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Colorado doctors on front lines of fight against opioid addiction

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ENGLEWOOD, Colo. -- Drug abuse is now the No. 1 killer of adults younger than 50 years old, according to Dr. Donald Stader of Swedish Medical Center.

Many people first receive powerful painkillers in the emergency room, then are given prescriptions to take home.

The goal of a new project is to stop opioid abuse before any patient has a chance to become addicted.

Stader, an emergency room doctor,  said the problem among those younger than 50 is frighteningly widespread, “worse than cancer, worse than accidents, worse than HIV AIDS,. This is really an unprecedented epidemic on a scale we've never seen before.”

Stader is a key member of a pilot program launched by the Colorado Hospital Association and the Colorado American College of Emergency Physicians.

Their mission is to provide alternative, nonaddictive remedies for pain.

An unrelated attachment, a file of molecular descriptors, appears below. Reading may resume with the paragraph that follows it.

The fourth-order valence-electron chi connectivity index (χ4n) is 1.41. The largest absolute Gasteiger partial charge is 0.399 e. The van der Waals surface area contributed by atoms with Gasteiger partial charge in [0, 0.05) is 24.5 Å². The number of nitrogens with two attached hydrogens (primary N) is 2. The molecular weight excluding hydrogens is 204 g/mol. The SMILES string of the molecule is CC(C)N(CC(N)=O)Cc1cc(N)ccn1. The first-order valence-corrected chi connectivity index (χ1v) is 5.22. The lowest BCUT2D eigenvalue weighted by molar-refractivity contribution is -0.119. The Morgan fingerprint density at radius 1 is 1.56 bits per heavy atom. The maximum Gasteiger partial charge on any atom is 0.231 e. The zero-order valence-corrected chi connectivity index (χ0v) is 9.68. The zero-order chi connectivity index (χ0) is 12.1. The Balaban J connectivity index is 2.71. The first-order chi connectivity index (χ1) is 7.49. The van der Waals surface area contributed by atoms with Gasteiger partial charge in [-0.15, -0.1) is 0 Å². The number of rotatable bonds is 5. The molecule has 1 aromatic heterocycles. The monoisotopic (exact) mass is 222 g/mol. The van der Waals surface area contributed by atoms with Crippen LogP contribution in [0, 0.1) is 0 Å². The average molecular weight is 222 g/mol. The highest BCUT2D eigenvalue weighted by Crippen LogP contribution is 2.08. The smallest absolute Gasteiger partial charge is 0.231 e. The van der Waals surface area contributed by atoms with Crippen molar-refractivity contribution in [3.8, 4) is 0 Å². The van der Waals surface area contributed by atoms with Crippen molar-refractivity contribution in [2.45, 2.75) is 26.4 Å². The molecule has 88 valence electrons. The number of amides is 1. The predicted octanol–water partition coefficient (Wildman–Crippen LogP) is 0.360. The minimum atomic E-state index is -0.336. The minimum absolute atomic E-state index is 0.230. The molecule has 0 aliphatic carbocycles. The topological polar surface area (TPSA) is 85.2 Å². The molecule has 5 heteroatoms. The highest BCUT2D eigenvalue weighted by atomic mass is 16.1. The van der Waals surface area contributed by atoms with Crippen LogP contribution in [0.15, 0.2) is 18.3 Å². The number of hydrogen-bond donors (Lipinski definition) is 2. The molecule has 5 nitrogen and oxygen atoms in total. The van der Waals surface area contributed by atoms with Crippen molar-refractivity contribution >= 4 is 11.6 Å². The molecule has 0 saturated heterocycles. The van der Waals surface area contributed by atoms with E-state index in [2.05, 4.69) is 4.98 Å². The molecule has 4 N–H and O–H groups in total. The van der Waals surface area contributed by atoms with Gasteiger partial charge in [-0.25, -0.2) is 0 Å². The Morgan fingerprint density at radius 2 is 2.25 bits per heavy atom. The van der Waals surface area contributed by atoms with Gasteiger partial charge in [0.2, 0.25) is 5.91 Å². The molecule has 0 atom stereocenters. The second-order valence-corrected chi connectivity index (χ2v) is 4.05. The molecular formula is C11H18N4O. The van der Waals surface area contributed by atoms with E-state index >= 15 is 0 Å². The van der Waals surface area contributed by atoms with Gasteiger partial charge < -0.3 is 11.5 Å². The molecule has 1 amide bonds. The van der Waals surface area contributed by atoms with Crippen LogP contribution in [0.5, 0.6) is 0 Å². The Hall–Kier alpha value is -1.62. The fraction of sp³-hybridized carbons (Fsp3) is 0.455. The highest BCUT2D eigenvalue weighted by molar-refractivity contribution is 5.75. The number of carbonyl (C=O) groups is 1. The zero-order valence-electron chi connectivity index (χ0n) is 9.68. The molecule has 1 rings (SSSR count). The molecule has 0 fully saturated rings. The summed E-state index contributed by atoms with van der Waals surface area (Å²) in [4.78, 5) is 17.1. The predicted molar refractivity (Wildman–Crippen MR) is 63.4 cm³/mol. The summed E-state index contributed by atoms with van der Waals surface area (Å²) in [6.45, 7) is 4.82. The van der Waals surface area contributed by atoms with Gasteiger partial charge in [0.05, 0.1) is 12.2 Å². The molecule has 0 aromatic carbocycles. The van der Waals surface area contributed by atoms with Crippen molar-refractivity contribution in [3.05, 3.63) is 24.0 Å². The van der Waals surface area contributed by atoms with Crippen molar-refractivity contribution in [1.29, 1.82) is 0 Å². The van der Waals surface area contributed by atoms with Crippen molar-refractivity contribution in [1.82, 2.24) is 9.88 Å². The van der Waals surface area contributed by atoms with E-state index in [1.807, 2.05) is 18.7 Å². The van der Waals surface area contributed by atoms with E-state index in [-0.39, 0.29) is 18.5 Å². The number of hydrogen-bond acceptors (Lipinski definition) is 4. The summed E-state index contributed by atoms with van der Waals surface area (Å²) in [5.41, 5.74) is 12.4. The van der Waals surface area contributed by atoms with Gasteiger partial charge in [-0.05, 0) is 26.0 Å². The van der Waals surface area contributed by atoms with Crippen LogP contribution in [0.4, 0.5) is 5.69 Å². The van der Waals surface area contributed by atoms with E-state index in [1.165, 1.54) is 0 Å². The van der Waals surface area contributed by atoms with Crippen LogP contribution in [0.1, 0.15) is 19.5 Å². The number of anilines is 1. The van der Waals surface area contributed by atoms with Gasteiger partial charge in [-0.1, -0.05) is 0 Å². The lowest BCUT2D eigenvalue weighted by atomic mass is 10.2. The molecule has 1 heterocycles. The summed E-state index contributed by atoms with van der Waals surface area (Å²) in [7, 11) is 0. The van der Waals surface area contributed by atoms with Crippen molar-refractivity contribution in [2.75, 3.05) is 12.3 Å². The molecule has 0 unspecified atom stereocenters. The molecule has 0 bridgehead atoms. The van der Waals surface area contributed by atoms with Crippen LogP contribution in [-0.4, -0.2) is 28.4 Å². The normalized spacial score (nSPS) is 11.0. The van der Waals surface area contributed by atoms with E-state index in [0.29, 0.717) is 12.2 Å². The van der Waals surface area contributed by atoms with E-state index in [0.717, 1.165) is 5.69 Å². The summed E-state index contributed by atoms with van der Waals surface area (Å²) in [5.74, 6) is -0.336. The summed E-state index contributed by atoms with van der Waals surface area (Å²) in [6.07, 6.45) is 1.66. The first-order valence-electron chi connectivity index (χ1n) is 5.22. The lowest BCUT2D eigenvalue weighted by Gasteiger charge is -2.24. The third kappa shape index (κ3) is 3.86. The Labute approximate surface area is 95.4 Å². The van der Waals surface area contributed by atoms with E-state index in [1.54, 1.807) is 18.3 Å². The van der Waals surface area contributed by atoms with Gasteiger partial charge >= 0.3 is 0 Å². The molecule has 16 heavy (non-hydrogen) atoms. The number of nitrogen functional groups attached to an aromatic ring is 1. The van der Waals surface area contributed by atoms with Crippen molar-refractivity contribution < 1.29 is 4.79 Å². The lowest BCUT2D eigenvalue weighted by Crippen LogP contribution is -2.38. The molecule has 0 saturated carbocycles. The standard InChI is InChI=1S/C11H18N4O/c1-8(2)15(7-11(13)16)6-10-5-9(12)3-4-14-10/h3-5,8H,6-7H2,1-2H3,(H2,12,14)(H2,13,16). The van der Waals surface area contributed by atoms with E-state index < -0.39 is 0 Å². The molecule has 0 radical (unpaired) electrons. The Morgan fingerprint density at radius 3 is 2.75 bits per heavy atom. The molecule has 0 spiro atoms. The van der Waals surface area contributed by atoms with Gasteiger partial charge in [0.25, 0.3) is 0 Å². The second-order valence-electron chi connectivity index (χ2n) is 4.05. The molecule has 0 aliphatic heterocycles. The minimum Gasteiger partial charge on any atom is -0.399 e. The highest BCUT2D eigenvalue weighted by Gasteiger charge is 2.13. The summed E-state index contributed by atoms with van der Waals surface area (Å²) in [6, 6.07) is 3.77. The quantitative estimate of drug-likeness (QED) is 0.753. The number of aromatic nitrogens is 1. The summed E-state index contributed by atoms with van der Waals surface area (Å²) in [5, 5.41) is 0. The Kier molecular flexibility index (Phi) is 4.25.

"For way too long, medicine has been a one-trick pony with opioids for pain control," Stader said. "We have dozens of drugs and procedures which we can use on patients and never use an opioid.”

Those drugs include lidocaine and the E.R. medication ketamine.  Stader said one drug being considered is “actually in the same class as ibuprofen, has an equal pain profile to morphine but is a much safer drug.”

Smaller communities in Colorado are also finding new ways to fight addiction.

Dr. Barbara Troy of Valley-Wide Health Systems in Alamosa uses suboxone to gently wean new mothers off addictive drugs.

"Just like having diabetes, having hypertension,  these are all chronic diseases so what do we do, we treat them," she said.

Her patient Caitlin Geiser is healthy now after finding her way back from addiction and grateful for each day with her new baby .

She said she cherishes “being able to wake up and focus on the things that matter,  like her and my family.”

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